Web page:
Greetings and salutations from the center of your living world – and, of course I mean your BABY! That Special Kid, or TSK for short.
I’m Gene, a special advisor for you, and I live in every cell of your body and your baby’s (TSK’s) body! I live in the DNA parts which are the instructions that tell all the rest of your body what to do. I’m a little bossy that way!
Today I want to talk to you about one of the most helpless feelings in the world; being a sleep-deprived parent of a crying infant! This is pretty common and can lead to depression for parents or anyone in the household.
So, what can be done?
A recent article in the journal Pediatrics examined over 700 infants and their parents in Australia.
- Half of the group was given instructions on why babies cry and some soothing techniques.
- Then families were evaluated at 4 months and 6 months for several things including depression.
The interesting thing was that the baby behaviors were the same in both groups (in other words about the same number of babies were still extra fussy in both groups).
The results of the study were important:
- There was much less depression in the families who had learned more about why babies cry and what to do about it at the 6 month evaluation.
- Fewer of those babies had had formula changes (which is a common thing to try, and it usually doesn’t work).
- Parents who understood that excessive crying was normal were able to get into more daily routines, which usually helped everyone.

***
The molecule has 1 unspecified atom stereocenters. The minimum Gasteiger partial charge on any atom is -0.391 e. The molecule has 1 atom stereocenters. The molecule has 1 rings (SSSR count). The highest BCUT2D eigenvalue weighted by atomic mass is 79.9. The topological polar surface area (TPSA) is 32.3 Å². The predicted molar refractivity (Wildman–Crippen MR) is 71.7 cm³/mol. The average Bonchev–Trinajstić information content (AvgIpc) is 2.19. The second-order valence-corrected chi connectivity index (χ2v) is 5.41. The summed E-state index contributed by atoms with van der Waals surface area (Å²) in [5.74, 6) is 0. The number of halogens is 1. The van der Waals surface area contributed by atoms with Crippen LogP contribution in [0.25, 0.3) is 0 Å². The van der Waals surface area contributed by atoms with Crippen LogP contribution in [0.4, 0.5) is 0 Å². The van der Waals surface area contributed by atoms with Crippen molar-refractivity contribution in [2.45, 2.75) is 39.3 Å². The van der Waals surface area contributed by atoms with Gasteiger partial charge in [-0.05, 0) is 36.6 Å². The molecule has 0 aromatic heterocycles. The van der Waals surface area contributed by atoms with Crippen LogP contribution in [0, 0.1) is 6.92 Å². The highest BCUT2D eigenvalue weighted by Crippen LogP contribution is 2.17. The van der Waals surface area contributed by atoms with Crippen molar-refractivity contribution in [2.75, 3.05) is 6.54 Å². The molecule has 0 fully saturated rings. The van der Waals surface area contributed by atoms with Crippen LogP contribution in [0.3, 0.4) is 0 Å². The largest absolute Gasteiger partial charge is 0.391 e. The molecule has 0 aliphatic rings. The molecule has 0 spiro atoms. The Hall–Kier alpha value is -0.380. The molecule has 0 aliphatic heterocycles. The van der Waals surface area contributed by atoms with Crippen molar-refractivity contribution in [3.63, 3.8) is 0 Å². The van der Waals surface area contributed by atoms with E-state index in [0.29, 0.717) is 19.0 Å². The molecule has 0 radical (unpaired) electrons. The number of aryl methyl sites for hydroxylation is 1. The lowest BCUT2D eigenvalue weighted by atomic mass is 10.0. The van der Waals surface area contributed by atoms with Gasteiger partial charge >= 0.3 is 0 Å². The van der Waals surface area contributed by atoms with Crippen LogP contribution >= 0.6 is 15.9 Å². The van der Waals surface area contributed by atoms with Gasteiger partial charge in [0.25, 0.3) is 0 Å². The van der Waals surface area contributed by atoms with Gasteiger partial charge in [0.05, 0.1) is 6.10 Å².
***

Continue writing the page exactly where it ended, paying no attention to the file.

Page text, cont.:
- They found that babies who fed every 2 hours for the first few weeks seemed to have fewer daytime crying fits by 4 months of age.
Take-home message is that crying up to several hours a day is normal. Most of the time we NEVER know for sure why! We just have to accept that it is normal!
Parents who can accept that this is a part of the first 6 months and plan around this will be able to be more in control of their emotions, and the TSK often responds. It’s that mirror neuron thing, where TSK “reflects” your mood back to you!
Babies pick up on your mood, so if you can be calm, TSK is more likely to be calm! If you smile, TSK is more likely to smile!
Things to do for a crying TSK:
1) Be sure TSK isn’t hungry, has a wet or soiled diaper, isn’t too cold or too hot (babies often are too hot, rather than too cold), and isn’t sick.
2) Swaddling, or wrapping in a light blanket can keep the little arms and legs from wiggling so much. Some think that TSK may get himself over-excited by wiggling so much! Remember that TSK needs to be able to move some when swaddled. Don’t swaddle too tightly.
3) Some babies cry because they are over-tired, and all you can do is to gently lay them in their beds and let them cry. It is important that someone be available if needed.
4) If possible, caregivers need to take turns being available. Each hour or two, one person can be available, while the other does other things, maybe wearing ear buds/media player, or goes to the store.
5) Being consistent in feeding, changing diapers and sleep patterns allows the infant to know what to expect.
6) Smile, laugh and talk to TSK, EVEN IF YOU DON”T FEEL LIKE IT! Laughing, even if not “real”, helps your brain to feel better! (Remember that you need to do this many times, at least 10 times, for it to work!)
When to call your doctor:
If TSK ever:
- has a fever
- isn’t eating well
- is vomiting or acts like it hurts to vomit
- is losing weight
Keep your Well Child visits and call your doctor with any questions.
Give that kid a hug, and remember that this, too, will pass. Gene
Learn more about what Gene has to say about your baby!
*Gene blogs and website content is written by Greta McFarland, MD, FAAP